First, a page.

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Big spaces and open hearts hit the right notes for Tim Roxborogh.
It’s fair to say I was getting cocky about how good I was at spotting kangaroos and slowing down in time. And then, just like the swift change in fortunes anytime I’ve said out loud in tennis, “gosh I’m serving well today”, a kangaroo leapt from the bushes in front of the car.
With my 4WD rental doing somewhere in the vicinity of 110km/h, the kangaroo didn’t have a chance. Or so I thought. On open road and with nothing behind me, I slammed on the brakes, the bag of chips my waistline didn’t need flying like greasy confetti. Certain I would hit the animal, the rental somehow screeched to a stop not more than a metre from messy impact. Bouncing to the trees at the side of the road, within seconds the spooked kangaroo was gone. Phew.
Gathering my chippies and settling the heart rate, I was soon back to the rhythms of driving the southern Queensland Outback. Rhythms so vastly different to any kind of road-tripping in New Zealand where corners, inclines, ever-changing landscapes and competitively short passing lanes are your constant Kiwi companions.
Which is not to say driving the Outback was boring, the truth being it was anything but. The rhythms; of elbow out the window, of Cold Chisel through the speakers, of power lines unlike any we have dancing down the highway, of sparse forest, of the bluest skies, of blonde grasses, of red soils and of roads so flat and straight your sense of time and “are we there yet” seem to get a little hazy.
And then, just to stop you from getting too relaxed behind the wheel, there are the emus, cattle and kangaroos your eyes hopefully notice safely in the distance. I wasn’t embellishing for the sake of the yarn about the Cold Chisel either. Like the music and travel geek I am, I’d made an Aussie playlist especially for the Outback and for nearly 2000km, Barnsey and his Chisel mates (not to mention Little River Band, Icehouse and early Downunder-era Bee Gees) were the soundtrack. Which is great, because now every time I hear Forever Now or Home On Monday or Great Southern Land or Spicks And Specks, I’m transported back somewhere in rural Queensland.
Somewhere like Ian and Nan’s Palm Grove Artesian Mud Baths in Eulo. One of those times when you’re meant to be at a place, your expectations are so-so and when you get there you love it. Almost 1000km west of Brisbane, sitting in an outdoor bathtub in the semi-desert while munching on toasted sandwiches and chatting with a classic Outback character like Ian, this was gold. In a village of little more than 100 people, surrounded by industrial-chic corrugated iron and in conversation with a man who collects and displays everything from old cameras to vintage irons, the Eulo mud baths were terrific, eccentric and evidently very good for the skin.
That’s where Cold Chisel’s Forever Now seems to be taking me now I’m home and it must’ve been on the car stereo at a particularly snapshot-worthy moment as I made that ‘roo dodging trek from Cunnamulla to Eulo.
If the song is LRB’s Home On Monday, then the scene is Madonna and Lyle’s farm-stay in Bonus Downs. One of the most attractive parts of the southern Queensland Outback I saw, Bonus Downs has gentle hills, ooline forests and in the case of Madonna and Lyle’s, a grand old homestead next to a lake. Ask Madonna for some banana cake too — you won’t be let down.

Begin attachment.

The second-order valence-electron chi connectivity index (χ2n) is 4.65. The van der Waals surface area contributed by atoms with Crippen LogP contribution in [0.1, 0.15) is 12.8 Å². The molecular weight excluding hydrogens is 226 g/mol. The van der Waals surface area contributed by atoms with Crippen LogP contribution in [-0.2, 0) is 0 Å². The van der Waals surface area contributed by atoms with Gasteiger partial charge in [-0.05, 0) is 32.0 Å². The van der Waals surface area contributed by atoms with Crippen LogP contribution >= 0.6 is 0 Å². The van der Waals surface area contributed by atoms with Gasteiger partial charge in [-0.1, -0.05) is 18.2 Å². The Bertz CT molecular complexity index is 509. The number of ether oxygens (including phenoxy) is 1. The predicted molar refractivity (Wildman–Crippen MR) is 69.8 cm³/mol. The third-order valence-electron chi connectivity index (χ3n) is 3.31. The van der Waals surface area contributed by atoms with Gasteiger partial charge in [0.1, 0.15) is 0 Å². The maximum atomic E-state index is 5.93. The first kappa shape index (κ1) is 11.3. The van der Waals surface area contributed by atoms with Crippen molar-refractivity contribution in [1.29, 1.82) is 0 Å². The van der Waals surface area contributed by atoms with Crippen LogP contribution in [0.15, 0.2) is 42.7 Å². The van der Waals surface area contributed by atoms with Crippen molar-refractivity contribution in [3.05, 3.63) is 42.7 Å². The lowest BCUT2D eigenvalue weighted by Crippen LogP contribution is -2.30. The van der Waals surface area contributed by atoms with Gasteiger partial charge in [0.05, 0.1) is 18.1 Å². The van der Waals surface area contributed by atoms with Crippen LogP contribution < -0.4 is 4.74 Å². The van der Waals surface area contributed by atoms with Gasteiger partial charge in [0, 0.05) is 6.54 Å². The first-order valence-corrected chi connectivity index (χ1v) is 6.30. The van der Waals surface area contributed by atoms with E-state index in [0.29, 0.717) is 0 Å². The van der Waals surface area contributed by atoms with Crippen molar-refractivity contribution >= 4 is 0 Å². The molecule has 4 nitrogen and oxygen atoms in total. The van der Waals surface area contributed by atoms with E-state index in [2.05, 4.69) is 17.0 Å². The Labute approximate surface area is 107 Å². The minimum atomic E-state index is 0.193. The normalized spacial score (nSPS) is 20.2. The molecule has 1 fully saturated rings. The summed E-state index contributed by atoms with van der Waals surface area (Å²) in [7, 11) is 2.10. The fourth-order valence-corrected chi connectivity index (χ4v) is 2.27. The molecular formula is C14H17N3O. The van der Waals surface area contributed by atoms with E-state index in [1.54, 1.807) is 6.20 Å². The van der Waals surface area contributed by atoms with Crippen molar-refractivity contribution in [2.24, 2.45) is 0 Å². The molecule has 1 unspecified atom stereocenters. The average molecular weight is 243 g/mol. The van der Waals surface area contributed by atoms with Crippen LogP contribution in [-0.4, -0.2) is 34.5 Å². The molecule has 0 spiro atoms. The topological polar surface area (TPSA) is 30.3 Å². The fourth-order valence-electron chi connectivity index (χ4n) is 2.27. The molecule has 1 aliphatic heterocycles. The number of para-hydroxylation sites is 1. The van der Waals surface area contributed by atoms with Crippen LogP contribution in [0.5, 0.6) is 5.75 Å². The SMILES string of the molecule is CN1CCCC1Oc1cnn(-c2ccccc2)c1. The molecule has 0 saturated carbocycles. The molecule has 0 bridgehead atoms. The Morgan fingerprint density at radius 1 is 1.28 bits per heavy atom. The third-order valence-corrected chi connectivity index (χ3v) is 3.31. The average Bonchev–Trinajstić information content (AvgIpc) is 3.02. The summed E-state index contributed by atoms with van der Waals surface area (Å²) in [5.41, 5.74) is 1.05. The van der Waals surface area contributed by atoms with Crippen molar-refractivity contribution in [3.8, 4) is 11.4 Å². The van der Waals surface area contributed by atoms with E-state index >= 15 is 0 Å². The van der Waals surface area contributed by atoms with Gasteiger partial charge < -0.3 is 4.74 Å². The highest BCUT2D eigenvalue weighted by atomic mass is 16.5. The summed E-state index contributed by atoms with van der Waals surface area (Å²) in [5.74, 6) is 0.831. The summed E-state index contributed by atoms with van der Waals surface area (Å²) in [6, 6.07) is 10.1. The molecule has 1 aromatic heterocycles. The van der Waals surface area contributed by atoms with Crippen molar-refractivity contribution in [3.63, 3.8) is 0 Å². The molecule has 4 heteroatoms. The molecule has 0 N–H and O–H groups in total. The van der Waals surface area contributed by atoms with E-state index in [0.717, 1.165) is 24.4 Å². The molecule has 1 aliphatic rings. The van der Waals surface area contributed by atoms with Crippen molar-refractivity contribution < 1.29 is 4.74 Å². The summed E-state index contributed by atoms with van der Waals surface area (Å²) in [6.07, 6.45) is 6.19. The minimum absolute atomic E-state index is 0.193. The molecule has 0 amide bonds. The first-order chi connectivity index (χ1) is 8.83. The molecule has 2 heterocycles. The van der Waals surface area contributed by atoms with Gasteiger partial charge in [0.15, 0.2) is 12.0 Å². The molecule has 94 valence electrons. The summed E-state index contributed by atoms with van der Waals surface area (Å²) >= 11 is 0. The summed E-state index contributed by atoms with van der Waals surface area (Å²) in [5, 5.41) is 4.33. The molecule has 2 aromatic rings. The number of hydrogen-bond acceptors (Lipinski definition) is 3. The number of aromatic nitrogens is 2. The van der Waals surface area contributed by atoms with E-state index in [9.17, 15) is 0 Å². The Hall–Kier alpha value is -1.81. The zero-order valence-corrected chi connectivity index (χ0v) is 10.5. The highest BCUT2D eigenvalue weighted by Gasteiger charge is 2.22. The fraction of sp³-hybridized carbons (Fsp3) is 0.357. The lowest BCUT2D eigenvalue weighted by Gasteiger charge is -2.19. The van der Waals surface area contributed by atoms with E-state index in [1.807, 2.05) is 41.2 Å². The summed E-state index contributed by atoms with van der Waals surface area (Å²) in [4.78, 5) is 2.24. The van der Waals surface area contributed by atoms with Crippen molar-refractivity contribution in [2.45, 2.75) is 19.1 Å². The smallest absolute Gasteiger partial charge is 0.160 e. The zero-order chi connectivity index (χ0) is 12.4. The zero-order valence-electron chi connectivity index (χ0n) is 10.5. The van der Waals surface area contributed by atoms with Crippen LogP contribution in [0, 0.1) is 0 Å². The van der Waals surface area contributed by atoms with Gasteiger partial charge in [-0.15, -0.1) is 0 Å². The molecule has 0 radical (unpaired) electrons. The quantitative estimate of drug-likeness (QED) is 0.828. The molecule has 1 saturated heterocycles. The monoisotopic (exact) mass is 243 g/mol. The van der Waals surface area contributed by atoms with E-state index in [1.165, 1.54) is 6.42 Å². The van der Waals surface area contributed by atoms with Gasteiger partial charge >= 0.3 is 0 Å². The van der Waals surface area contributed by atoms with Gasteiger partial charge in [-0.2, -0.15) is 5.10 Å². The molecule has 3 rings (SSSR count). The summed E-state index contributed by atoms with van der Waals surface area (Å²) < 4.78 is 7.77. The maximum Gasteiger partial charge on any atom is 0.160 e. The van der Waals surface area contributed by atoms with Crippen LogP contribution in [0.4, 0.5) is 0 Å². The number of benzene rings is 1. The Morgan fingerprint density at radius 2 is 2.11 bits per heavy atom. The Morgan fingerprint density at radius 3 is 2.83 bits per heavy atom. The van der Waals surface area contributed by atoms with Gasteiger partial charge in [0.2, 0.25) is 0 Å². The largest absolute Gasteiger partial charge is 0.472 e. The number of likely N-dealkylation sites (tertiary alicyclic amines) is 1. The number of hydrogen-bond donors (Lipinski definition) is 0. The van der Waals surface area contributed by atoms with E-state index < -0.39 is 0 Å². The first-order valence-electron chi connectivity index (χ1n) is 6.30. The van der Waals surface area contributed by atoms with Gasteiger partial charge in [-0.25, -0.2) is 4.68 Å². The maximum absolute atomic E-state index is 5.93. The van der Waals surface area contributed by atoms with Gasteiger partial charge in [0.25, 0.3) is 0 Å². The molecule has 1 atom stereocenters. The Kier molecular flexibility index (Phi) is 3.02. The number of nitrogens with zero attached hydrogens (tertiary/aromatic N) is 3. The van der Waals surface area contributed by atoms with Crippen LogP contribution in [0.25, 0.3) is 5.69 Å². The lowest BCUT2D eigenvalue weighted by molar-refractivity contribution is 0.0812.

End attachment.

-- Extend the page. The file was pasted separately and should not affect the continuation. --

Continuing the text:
Great Southern Land by Icehouse has me driving into the town of Roma as the sun set on another cloudless day. With the heat of the afternoon fading into the cool of the evening, I was again racing to a destination that on paper I was prematurely blase about. That seems an odd thing to race towards, but I was being shown around the Roma cattle saleyards and as an urban lad who traditionally (and indefensibly) wanted to know as little about the meat he eats as possible,
I wasn’t strictly speaking “excited”.
Only who knew the largest cattle saleyards in Australia could be so curiously photogenic? Not me. But as the Queensland sun melted into the horizon, the endless rows of pens and silver-coloured walkways created something visually hypnotic. The scale of the place was staggering and my wide-brimmed hatted host was as typically warm and engaging as all my other new Outback friends.
I started to realise this part of the world is as much about the unique folk who live here as anything else. Something any traveller would have a hard time missing in Nobby.
Sounding more like the nickname of a mediocre club cricketer who averages 17 with the bat and takes occasional wickets with his slow-mediums, Nobby is most famous for its historic pub.
I heard Spicks And Specks the other day by those then still teenaged Gibb brothers and there I was, back in Nobby’s memorabilia-drenched Rudd’s Pub. It’s been serving cold ones to Queenslanders since 1893 and the blokes casually leaning at the bar welcomed the stranger, made beverage recommendations (the Great Northern Lager seems a proudly local choice) and management even gave
me a tour of the accommodation. With beer taps in the en suite bathrooms, I was sold.
All told the Outback was a revelation. More beautiful and more openhearted than I ever imagined, it’s also closer than you think to the lush rainforests that fringe Queensland’s most attention-grabbing asset, its coastline.
Mind out for the bouncing animals, bung some Aussie faves on to a playlist and see what’s beyond the beach.